Worldwide icon-chevron-right North America icon-chevron-right United States icon-chevron-right The future of restaurant dining is reservation-only
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The future of restaurant dining is reservation-only

Dreaming of dining out? You're going to need a reservation for that.

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Restaurant owners across the country are facing the challenge of a lifetime as they plan to reopen their doors to dine-in guests. Top of mind for most is how to keep diners and staff safe while maintaining social-distancing practices. That translates to reconfiguring tables, being transparent about cleanliness and—in many cases—enlisting a reservation platform to control crowds and limit capacity.

In other words, if you're planning to dine out again in the near future, you're probably going to need a reservation to get in.

"Reservations are going to be more important than ever with limited capacity and spacing requirements," says Nick Kokonas, the founder and CEO of Tock, Inc., a global reservation system that's recently expanded to offer takeout and delivery services. "People are going to want to know their reservation means they are not getting crammed alongside a bunch of other tables. And it’s not just restaurants—this will be true for most in-person businesses for the foreseeable future."

Most cities in the U.S. are allowing restaurants to slowly reopen, limiting capacity at first to 25 to 50 percent. With fewer available seats, restaurant owners will have to find new ways to minimize crowds and steady the flow of customers. In California, Gov. Gavin Newsom and the state's Department of Public Health released new guidelines for full-service restaurants to follow upon reopening, including encouraging "reservations to allow for time to disinfect restaurant areas and provide guidance via digital platforms if possible to customers for physical distancing while at the restaurant."

That last bit about digital platforms providing additional guidance to guests before they dine is particularly interesting to Allison Cooke, principal at CORE architecture + design in Washington, D.C. Over the past few months, Cooke and her colleagues have been working with restaurants across the country to creatively reconfigure their spaces to meet new safety requirements.

CORE is encouraging restaurants to leverage tech to limit guest interaction, including taking reservations, placing food orders in advance and paying up front—all of which can be executed through third-party apps. Cooke even suggested that booking platforms could allow guests to build out customizable profiles that detail exactly how they'd like to be interacted with—from server encounters to cutlery presentation.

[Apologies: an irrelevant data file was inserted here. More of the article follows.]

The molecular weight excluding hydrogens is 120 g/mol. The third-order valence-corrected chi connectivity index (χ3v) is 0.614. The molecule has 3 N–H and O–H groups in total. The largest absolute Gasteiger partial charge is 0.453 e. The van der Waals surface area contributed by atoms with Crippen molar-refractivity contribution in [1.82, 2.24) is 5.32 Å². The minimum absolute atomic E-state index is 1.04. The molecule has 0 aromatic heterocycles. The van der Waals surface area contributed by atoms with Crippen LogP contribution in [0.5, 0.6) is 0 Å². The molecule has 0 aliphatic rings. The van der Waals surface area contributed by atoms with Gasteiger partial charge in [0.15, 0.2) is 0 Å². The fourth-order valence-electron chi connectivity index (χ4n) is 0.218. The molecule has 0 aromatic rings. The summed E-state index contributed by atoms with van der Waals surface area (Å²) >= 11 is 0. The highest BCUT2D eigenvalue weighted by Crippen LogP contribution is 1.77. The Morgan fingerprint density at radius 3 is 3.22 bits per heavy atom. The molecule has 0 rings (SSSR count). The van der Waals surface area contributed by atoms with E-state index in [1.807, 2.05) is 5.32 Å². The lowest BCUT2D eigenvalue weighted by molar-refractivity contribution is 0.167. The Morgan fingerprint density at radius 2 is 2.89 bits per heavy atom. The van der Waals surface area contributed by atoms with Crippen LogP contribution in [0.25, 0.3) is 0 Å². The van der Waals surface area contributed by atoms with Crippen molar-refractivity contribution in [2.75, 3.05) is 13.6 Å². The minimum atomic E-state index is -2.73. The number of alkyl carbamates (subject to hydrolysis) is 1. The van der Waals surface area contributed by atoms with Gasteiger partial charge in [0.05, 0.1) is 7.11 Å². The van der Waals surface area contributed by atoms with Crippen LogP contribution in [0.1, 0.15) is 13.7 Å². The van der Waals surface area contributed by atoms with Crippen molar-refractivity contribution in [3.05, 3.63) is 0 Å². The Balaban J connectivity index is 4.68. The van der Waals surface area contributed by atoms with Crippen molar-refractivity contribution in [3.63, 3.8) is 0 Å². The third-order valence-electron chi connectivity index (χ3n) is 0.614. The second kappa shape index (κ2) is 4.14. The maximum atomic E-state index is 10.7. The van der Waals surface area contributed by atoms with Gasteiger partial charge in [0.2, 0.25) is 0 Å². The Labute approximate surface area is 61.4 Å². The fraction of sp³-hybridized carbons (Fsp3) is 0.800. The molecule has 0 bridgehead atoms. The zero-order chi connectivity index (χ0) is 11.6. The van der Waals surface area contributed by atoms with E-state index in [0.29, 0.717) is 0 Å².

Having a crystal-clear outlook of service needs could also help restaurant owners keep excess costs and operating expenses down, which will be more important than ever before.

"It has become clear that not just reservations, but technology more broadly, can play a really important role in helping restaurants manage their business operations, deliver safer hospitality, add new revenue streams, and make themselves visible to diners," says Ben Leventhal, the co-founder and CEO of hospitality technology platform Resy.

L&E, Longman & Eagle

 

Photograph: Clayton Hauck

 

Leventhal tells Time Out that he's seen an uptick in restaurants that didn't previously accept reservations approaching Resy as they plan to reopen—"both as a means to operate more safely and at limited capacity and for more visibility," he notes, adding that Resy will waive 100 percent of its fees for restaurants through the end of the year.

At Chicago's Longman & Eagle, an award-winning restaurant that didn't previously accept reservations, partner Pete Toalson says management is considering all avenues but hasn't yet decided whether or not to institute a booking platform for the first time.

"In terms of reopening to the public, we have been discussing and modeling out a number of scenarios, reservations included, but here in Chicago, we’re still waiting on local or state guidance on the ordinances, policies or requirements needed to reopen, so have not been able to finalize anything specific at this point," Toalson says.

In Austin, where restaurants have already started emerging from lockdown, spots like Juliet Italian Kitchen are counting on advance bookings to operate safely. General manager and event coordinator Emily O'Connor says that before the shutdown, Juliet only accepted reservations for its indoor section, with the bar and patio open to walk-in guests. Now, every seat in the house requires a reservation.

"We made this decision because we feel it’s the safest way to go about operations for our guests and our staff," O'Connor says. "Reservations also help us regulate the amount of people we have at the restaurant at one time and allow us to ensure we are maintaining social distance."

Thousands of miles away in Copenhagen, three-Michelin-star dining destination Noma will reopen as an outdoor burger and wine bar that no longer accepts reservations, a temporary switch before the staff can get back up to speed. "Come as you are, there are no reservations, we are open for everyone," the announcement reads.

Over the coming weeks and months, restaurants and bars around the globe will have a laundry list of tough decisions to make when it comes to reopening responsibly—and reservations are just one item on the docket. Still, what was once considered a pesky formality of dining out could soon become more commonplace than ever before as restaurant owners are charged with upholding social distancing guidelines in their establishments. If there's one certainty in the post-lockdown dining landscape, it's that things will look and feel different as restaurants settle into their new normal.

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